Four documentaries, four stories about Valnerina’s rebirth. A year after the earthquake that hit central Italy, four documentaries, written, produced and realized with the Restart project. Comunità Resistenti by MenteGlocale – permanent laboratory of social communication, based in Perugia – tell the stories of a land, the Umbrian Valnerina, which reacted to the earthquake’s material and moral damages.
Norcia, Campi, Cascia, Ruscio: the earthquake struck the populations touching them in the affections, in the habits and in the small and great security of everyday life. These mountaineers were injured but not defeated, and in some cases they were able to react to the difficulties by rolling up their sleeves. Written by Filippo Costantini, Giorgio Vicario and Daniele Suraci, who has also directed and edited the Restart project. Comunità Resistenti, it was created with the contribution of Corecom Umbria, through the 2017 Community TV competition.

The four docu-films

The four docu-films try to tell the stories of these territories, the stories little known or that few tell. People and places are the protagonists, who go beyond the earthquake and try to roll up their sleeves to start over and move on.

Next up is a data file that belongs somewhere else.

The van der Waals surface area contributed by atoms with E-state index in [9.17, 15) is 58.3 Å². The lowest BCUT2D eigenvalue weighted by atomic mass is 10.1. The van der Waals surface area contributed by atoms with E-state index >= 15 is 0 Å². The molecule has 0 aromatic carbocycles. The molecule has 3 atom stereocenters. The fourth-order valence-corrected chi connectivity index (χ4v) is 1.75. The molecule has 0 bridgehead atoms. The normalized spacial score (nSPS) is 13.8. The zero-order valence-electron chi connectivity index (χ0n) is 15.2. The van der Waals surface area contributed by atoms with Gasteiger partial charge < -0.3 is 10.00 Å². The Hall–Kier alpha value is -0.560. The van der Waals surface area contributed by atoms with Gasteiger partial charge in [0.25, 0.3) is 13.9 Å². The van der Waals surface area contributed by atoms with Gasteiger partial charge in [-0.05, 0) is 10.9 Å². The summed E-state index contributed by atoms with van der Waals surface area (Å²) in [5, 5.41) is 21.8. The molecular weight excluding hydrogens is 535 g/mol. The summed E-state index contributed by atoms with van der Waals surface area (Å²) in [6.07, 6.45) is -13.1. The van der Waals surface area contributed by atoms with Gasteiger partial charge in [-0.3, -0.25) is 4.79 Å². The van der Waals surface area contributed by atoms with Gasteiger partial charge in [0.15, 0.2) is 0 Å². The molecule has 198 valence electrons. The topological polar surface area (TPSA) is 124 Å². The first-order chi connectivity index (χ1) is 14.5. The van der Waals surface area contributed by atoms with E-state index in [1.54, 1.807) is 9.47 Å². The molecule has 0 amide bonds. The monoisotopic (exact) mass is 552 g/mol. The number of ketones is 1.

• Montanari testoni

Born in November 2016 in Norcia, inside a field tent, the Montanari Testoni association was promoted by a group of young people from the territory to face together the adversities related to the earthquake. It was created to talk and discuss the personal and collective situation and to propose activities of participation, sharing, collaboration and cultural promotion dedicated to the inhabitants of Norcia. From a collection center for food and clothes, a real social center, the container has hosted in recent months – and continues to do so – condominium meetings, workshops for children, film clubs and much more, until the rehearsals of the famous Corale di Norcia, left without a seat, and has now become a fundamental reference point for the entire nursery community.

 

Sisters of Cascia

Sisters of Cascia

 

  • Rita